Since the appointment of Mauricio Pochettino, Tottenham Hotspur have quietly grown into a legitimate force to be reckoned with in the Premier League. And during this ascent, scarcely a week has gone by where one of Spurs' crop of young players has not featured in the round-up of the weekend's action.
If Dele Alli has scored a world class golazo, then Harry Kane has proven that he's not a one year wonder for the fifth week in a row. If Ryan Mason hasn't gotten a last minute winner, then Nabil Bentaleb is impressing us all with his poise. If Eric Dier isn't becoming the defensive midfielder England needs, then we're positively drooling over Josh Onomah's potential.
Tottenham Hotspur is experiencing a renaissance built on some of the youngest players in the Premier League. It is a cruel twist of fate that Andros Townsend, the man who started it all, won't be around to reap its rewards.
In the mid 2000s, Tottenham's academy would, on occasion, give us a rare glimpse of a player who would catch our eye with a dash of top flight quality. Jamie O'Hara, Steven Caulker, and Jake Livermore all captured our attention for a brief moment in time. But we all knew, outside of our drunkest moments basking in that post-match victory glow, that these players were not good enough. Tottenham was a club with Champions League ambitions and it seemed that these young players would never amount to more than supplemental income for our transfer budget.
Andros Townsend changed all that.
Townsend has been a part of Spurs since he was eight years old, and devotees of our youth teams whispered about him as the kind of player who just might be a part of Spurs for years to come. When the rest of us first got a chance to see him in action, he wowed us with a debut goal in a Man of the Match performance against Charlton in the FA Cup back in 2011. Subsequent Europa League outings fueled the flames of our excitement, but it was in 2013 when he really grabbed our attention. On loan at Queen's Park Rangers, former manager Harry Redknapp reinvented him as an inside forward, cutting in from the right to devastating effect. For the rest of the season, Townsend terrorized defenses with his pace and a powerful shot. At a time when Spurs were built around a world class attacker who could sprint for days and score goals from thirty yards out, Andros Townsend's future seemed bright as Gareth Bale 2.0. Add in two stellar performances for England that helped them qualify for the 2014 World Cup, and Townsend's future as Spurs' next homegrown star seemed assured.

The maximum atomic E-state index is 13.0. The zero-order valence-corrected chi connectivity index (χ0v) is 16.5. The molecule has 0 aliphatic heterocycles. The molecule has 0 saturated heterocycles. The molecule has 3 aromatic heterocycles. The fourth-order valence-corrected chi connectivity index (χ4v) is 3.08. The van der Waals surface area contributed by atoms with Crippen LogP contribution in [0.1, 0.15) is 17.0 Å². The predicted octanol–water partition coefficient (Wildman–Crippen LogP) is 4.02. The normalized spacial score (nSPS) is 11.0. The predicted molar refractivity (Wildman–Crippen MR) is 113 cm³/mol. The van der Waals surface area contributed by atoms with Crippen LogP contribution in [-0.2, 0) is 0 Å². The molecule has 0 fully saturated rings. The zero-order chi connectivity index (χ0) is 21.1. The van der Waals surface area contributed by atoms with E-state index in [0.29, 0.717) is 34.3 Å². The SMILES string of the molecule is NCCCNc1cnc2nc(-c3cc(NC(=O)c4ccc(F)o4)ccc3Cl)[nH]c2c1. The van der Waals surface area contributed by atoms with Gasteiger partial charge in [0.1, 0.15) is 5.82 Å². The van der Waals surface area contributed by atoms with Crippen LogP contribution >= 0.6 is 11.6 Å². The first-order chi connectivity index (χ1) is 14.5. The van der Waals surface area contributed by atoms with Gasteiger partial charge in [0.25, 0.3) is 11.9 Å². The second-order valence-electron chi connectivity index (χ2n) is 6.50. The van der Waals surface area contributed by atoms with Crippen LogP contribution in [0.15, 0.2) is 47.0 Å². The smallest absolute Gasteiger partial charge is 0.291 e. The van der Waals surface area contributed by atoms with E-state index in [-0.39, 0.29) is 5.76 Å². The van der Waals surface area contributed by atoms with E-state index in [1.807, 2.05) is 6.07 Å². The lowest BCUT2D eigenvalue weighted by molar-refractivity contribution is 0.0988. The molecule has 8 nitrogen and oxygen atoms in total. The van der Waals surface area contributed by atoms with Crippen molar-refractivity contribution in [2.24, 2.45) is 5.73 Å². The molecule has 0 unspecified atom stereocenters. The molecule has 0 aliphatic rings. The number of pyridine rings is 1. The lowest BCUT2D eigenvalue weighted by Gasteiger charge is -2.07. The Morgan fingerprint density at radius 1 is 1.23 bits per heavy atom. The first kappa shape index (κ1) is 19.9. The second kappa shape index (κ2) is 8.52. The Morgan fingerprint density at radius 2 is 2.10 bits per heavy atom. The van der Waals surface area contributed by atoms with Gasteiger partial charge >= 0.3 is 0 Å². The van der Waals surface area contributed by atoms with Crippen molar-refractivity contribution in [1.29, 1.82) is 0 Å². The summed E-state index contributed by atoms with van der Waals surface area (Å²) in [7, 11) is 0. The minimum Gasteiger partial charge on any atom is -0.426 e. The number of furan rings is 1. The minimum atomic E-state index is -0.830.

And then it wasn't. At a time when Andros Townsend should have been the poster-boy for the new Tottenham Hotspur, he instead found himself alone in the cold.
Starting with Tim Sherwood, but really taking root under Mauricio Pochettino, Tottenham began to build itself around a core academy prospects, a core from which Andros was notably absent. Players that Townsend grew up with and played alongside in Spurs' youth ranks, such as Harry Kane, Ryan Mason, and Nabil Bentaleb became the centerpiece of the new Tottenham. In Pochettino's second season, even more of Andros' former academy peers like Tom Carroll and the injured Alex Pritchard have finally gotten their shot in the team, while teenagers like Josh Onomah and Harry Winks are earning a place with the squad. Even the club's transfer policy has shifted younger. Gone were the days of veteran signings like Rafa Van Der Vaart and Scott Parker. Instead the club was getting the most out of dynamic young talents like Dele Alli, Christian Eriksen, Eric Dier, and Erik Lamela - all of whom are younger than Andros Townsend.